The publishing co-op model we use is quite simple. We pay $25.00 a year to be a member. That money goes to pay for our website, which is our store. One of our members lives in Wales, and her husband is employed in internet security. She manages the website and he is our IT man, but each member is responsible for creating their own author page, listing their books, and keeping their author page updated.
We have a nominal leader since every group needs a person in charge. She manages our tiny bank account and pays any fees Myrddin might have accrued. She makes a full report of how the money was spent every quarter—usually on the website or for a service the group can use and benefit from.
Because we met through ABNA, we have members all across the US, the UK, and Australia. The way we communicate is through a private group page on Facebook.
When we first started in 2012, we bought 1000 ISBNs. A retired bookkeeper in Essex, England manages those for us. In 2012 those ISBNs cost us $1000.00, and we divided up the costs ($40.00 for each of us). I believe that cost has doubled since then, but don’t quote me on that. All our financial transactions are through the Myrddin PayPal account to our leader, and each Myrddin member can ransom back the requisite number of ISBNs (Kindle, Draft2Digital, and Print, etc.) for $1.00 each (two ISBNs, one 10-digit and one 13-digit number for each format). We have enough ISBN’s for all of us to create books for many years to come.
What I bring to the group is my ever-evolving editing skill. I edit or beta-read for them as needed and can do book covers. I can create digital maps, banners, bookmarks, and logos as needed.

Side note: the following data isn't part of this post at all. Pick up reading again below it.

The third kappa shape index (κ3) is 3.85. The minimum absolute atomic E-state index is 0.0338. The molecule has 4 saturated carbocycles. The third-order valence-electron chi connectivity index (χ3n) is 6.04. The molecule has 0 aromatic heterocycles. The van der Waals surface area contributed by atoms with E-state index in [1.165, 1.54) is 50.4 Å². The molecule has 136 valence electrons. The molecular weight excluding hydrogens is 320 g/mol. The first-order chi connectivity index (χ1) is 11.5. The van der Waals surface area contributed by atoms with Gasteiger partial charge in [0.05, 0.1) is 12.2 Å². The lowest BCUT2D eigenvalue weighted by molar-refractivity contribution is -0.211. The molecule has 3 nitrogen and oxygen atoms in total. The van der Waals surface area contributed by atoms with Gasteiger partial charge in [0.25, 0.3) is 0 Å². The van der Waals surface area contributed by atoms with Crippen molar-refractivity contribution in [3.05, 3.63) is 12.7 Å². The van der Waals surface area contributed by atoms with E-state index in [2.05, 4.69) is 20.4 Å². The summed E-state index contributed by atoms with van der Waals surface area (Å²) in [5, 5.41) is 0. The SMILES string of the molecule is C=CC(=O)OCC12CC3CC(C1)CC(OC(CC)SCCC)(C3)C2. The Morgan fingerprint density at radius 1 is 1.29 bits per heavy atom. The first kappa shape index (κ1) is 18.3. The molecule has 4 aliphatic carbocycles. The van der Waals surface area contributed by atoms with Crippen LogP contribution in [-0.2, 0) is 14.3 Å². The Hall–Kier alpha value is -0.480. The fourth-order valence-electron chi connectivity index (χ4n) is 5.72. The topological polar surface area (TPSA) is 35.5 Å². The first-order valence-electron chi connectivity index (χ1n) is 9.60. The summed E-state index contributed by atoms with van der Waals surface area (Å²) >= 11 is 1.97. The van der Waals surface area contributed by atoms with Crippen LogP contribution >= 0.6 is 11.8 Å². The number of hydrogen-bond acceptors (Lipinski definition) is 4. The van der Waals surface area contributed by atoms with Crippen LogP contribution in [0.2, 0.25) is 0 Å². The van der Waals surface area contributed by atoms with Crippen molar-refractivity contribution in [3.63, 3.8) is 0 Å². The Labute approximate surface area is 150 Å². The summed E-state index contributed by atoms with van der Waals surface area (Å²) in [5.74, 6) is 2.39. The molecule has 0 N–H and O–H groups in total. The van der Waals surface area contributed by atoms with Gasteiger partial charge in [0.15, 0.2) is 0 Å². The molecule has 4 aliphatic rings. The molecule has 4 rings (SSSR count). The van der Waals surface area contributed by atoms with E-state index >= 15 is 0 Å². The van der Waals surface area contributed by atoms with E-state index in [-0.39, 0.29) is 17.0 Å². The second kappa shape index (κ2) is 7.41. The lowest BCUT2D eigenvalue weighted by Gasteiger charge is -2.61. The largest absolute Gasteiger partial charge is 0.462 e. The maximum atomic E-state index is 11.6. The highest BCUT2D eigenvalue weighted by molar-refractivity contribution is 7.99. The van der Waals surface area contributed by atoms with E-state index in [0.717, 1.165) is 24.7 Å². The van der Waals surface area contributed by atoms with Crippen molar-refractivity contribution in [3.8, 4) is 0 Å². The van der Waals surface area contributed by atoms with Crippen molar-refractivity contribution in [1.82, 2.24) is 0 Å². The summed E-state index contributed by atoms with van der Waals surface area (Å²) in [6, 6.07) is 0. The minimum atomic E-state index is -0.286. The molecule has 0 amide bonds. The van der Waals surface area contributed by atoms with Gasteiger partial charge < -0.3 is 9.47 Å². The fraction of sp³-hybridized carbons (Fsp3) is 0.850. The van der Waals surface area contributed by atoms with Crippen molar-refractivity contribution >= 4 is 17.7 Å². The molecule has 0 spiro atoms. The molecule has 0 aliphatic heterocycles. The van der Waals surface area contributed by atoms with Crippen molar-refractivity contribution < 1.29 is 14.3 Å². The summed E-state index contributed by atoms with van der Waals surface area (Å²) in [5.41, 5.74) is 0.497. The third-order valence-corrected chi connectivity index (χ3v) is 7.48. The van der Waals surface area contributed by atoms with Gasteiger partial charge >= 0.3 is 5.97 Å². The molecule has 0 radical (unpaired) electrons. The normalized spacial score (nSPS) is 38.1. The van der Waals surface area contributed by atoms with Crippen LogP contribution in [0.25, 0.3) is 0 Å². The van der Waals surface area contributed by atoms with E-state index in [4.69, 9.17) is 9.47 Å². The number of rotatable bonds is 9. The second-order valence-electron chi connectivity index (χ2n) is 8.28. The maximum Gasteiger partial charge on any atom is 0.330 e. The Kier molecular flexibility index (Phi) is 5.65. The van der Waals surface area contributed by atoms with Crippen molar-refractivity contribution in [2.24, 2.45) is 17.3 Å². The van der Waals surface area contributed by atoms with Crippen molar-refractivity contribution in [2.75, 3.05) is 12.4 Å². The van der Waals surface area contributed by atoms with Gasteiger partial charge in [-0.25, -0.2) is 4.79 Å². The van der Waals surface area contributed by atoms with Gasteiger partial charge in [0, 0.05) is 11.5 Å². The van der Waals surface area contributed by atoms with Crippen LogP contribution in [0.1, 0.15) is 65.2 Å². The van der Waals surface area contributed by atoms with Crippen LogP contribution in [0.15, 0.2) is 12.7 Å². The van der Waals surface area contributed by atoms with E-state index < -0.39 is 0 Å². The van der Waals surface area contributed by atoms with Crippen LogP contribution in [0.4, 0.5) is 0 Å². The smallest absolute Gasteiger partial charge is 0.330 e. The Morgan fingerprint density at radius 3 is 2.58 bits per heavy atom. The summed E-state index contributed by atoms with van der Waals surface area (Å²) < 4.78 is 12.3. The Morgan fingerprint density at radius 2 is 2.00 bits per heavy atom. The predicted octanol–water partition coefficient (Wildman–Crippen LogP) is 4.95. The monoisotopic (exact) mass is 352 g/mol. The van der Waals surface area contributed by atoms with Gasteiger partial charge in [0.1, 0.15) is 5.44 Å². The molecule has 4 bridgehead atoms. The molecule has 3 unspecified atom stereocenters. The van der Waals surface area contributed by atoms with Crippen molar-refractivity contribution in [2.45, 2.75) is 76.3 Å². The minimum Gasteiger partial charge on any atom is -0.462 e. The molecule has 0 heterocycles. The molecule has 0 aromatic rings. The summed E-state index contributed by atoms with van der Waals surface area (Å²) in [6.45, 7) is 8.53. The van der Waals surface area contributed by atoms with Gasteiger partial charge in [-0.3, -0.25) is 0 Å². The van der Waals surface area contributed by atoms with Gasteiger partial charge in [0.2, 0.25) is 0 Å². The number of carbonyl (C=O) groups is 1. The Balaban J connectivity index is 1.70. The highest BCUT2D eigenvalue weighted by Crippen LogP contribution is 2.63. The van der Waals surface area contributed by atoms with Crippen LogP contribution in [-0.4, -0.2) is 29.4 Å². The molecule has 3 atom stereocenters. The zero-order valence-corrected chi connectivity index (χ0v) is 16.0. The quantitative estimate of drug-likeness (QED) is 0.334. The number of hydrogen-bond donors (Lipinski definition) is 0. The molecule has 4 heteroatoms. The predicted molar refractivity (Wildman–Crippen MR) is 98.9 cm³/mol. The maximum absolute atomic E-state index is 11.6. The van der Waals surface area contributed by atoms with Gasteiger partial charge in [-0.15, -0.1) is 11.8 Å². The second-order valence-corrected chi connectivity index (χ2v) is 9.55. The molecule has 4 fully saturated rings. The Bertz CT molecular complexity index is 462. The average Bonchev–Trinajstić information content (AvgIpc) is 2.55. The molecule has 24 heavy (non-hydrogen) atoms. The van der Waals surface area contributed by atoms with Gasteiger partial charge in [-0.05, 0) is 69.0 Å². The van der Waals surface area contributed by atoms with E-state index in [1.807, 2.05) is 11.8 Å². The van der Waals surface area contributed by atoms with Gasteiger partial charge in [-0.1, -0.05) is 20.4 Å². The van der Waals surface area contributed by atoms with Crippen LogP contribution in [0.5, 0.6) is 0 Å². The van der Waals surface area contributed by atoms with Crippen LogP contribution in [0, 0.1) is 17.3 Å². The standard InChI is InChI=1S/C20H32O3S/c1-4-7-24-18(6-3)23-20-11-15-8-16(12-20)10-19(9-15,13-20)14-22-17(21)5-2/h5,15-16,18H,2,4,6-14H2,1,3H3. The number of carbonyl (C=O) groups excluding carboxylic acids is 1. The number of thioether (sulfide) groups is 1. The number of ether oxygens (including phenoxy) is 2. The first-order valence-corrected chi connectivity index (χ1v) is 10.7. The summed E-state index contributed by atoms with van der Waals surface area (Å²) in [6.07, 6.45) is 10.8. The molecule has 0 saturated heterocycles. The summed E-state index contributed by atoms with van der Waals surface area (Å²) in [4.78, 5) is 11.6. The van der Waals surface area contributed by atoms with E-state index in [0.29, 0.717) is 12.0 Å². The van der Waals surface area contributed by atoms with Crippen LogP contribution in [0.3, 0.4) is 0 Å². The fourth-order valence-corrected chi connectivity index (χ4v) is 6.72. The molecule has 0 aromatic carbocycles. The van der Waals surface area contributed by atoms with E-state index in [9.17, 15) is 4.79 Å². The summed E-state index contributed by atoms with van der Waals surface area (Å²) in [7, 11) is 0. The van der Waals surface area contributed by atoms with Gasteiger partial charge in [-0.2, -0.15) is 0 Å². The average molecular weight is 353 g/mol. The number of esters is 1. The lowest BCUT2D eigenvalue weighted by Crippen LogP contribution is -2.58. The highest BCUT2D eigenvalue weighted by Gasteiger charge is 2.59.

Things to consider if you want to start your own publishing cooperative:
Remember, all of these are time-consuming services that the providers are not earning money for, so be gentle with those who are helping you. I can’t stress this enough: Even if you don’t use a service they offered you, be a good friend and give back to them when it’s their turn to seek services and help.
There are sometimes hiccups in the group’s overall Zen. As I said above, each member in our co-op is responsible for listing their own books on the website and keeping their author page updated. But at times, we have problems with people not being able to figure out how to update their books on the website. They may panic. Their frustration may boil over. One of us is always available to help.
Also, it’s easy for non-bloggers to forget to write a blogpost when it is their week. In general, people get sidetracked by life and forget what they're supposed to do for the group sometimes.
These are all minor irritations, and I wouldn’t trade my group. The wonderful people I am partnered with have become my dearest friends and collaborators, people who have made the last seven years a wonderful adventure.
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Connie J. Jasperson is a published poet and the author of nine novels. Her work has appeared in numerous anthologies. A founding member of Myrddin Publishing Group, she can be found blogging regularly on both the craft of writing and art history at Life in the Realm of Fantasy.